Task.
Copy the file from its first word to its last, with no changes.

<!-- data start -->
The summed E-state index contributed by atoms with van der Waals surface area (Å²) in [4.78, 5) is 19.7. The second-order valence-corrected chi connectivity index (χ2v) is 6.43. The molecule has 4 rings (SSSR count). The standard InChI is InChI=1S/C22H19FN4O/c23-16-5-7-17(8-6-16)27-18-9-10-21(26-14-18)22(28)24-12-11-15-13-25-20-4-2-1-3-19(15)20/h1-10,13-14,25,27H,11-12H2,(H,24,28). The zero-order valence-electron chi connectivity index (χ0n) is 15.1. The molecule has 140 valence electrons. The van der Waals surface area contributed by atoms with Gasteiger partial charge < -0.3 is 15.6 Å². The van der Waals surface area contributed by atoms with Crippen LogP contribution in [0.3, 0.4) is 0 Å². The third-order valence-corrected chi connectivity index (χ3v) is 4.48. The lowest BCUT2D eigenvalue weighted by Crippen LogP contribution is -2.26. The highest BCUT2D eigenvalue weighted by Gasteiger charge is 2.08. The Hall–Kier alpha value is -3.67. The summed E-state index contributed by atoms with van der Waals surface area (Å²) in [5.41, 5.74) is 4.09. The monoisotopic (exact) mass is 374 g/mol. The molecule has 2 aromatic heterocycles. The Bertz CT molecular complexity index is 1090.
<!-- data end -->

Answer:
The summed E-state index contributed by atoms with van der Waals surface area (Å²) in [4.78, 5) is 19.7. The second-order valence-corrected chi connectivity index (χ2v) is 6.43. The molecule has 4 rings (SSSR count). The standard InChI is InChI=1S/C22H19FN4O/c23-16-5-7-17(8-6-16)27-18-9-10-21(26-14-18)22(28)24-12-11-15-13-25-20-4-2-1-3-19(15)20/h1-10,13-14,25,27H,11-12H2,(H,24,28). The zero-order valence-electron chi connectivity index (χ0n) is 15.1. The molecule has 140 valence electrons. The van der Waals surface area contributed by atoms with Gasteiger partial charge < -0.3 is 15.6 Å². The van der Waals surface area contributed by atoms with Crippen LogP contribution in [0.3, 0.4) is 0 Å². The third-order valence-corrected chi connectivity index (χ3v) is 4.48. The lowest BCUT2D eigenvalue weighted by Crippen LogP contribution is -2.26. The highest BCUT2D eigenvalue weighted by Gasteiger charge is 2.08. The Hall–Kier alpha value is -3.67. The summed E-state index contributed by atoms with van der Waals surface area (Å²) in [5.41, 5.74) is 4.09. The monoisotopic (exact) mass is 374 g/mol. The molecule has 2 aromatic heterocycles. The Bertz CT molecular complexity index is 1090.